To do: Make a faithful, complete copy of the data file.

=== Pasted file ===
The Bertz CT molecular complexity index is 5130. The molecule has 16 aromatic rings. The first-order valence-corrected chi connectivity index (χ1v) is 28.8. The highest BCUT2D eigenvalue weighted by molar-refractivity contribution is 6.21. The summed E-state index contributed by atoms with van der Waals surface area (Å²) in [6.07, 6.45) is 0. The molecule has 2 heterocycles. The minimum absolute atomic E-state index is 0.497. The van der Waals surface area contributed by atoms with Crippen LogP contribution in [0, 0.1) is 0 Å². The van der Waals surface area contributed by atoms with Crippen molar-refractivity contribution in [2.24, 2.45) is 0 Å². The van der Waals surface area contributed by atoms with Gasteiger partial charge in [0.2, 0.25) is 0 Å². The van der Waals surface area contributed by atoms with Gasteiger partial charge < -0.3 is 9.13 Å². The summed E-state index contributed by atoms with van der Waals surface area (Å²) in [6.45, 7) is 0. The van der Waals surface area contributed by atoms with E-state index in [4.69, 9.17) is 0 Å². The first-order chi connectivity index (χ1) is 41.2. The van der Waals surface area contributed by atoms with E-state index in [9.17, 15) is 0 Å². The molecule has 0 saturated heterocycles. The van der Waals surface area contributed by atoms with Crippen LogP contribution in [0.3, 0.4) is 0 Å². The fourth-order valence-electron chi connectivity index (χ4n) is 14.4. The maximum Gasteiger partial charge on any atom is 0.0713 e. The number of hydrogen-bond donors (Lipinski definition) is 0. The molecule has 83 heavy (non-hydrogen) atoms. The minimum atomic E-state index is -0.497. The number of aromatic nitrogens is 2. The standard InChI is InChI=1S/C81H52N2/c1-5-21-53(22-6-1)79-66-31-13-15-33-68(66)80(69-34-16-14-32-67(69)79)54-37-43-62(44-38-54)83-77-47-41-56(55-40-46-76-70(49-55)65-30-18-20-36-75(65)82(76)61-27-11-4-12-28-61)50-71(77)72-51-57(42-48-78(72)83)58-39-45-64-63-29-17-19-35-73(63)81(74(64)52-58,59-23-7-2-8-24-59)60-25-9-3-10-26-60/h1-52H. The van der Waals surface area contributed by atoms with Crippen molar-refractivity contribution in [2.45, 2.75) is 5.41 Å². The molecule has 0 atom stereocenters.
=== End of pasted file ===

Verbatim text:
The Bertz CT molecular complexity index is 5130. The molecule has 16 aromatic rings. The first-order valence-corrected chi connectivity index (χ1v) is 28.8. The highest BCUT2D eigenvalue weighted by molar-refractivity contribution is 6.21. The summed E-state index contributed by atoms with van der Waals surface area (Å²) in [6.07, 6.45) is 0. The molecule has 2 heterocycles. The minimum absolute atomic E-state index is 0.497. The van der Waals surface area contributed by atoms with Crippen LogP contribution in [0, 0.1) is 0 Å². The van der Waals surface area contributed by atoms with Crippen molar-refractivity contribution in [2.24, 2.45) is 0 Å². The van der Waals surface area contributed by atoms with Gasteiger partial charge in [0.2, 0.25) is 0 Å². The van der Waals surface area contributed by atoms with Gasteiger partial charge < -0.3 is 9.13 Å². The summed E-state index contributed by atoms with van der Waals surface area (Å²) in [6.45, 7) is 0. The van der Waals surface area contributed by atoms with E-state index in [4.69, 9.17) is 0 Å². The first-order chi connectivity index (χ1) is 41.2. The van der Waals surface area contributed by atoms with E-state index in [9.17, 15) is 0 Å². The molecule has 0 saturated heterocycles. The van der Waals surface area contributed by atoms with Crippen LogP contribution in [0.3, 0.4) is 0 Å². The fourth-order valence-electron chi connectivity index (χ4n) is 14.4. The maximum Gasteiger partial charge on any atom is 0.0713 e. The number of hydrogen-bond donors (Lipinski definition) is 0. The molecule has 83 heavy (non-hydrogen) atoms. The minimum atomic E-state index is -0.497. The number of aromatic nitrogens is 2. The standard InChI is InChI=1S/C81H52N2/c1-5-21-53(22-6-1)79-66-31-13-15-33-68(66)80(69-34-16-14-32-67(69)79)54-37-43-62(44-38-54)83-77-47-41-56(55-40-46-76-70(49-55)65-30-18-20-36-75(65)82(76)61-27-11-4-12-28-61)50-71(77)72-51-57(42-48-78(72)83)58-39-45-64-63-29-17-19-35-73(63)81(74(64)52-58,59-23-7-2-8-24-59)60-25-9-3-10-26-60/h1-52H. The van der Waals surface area contributed by atoms with Crippen molar-refractivity contribution in [2.45, 2.75) is 5.41 Å². The molecule has 0 atom stereocenters.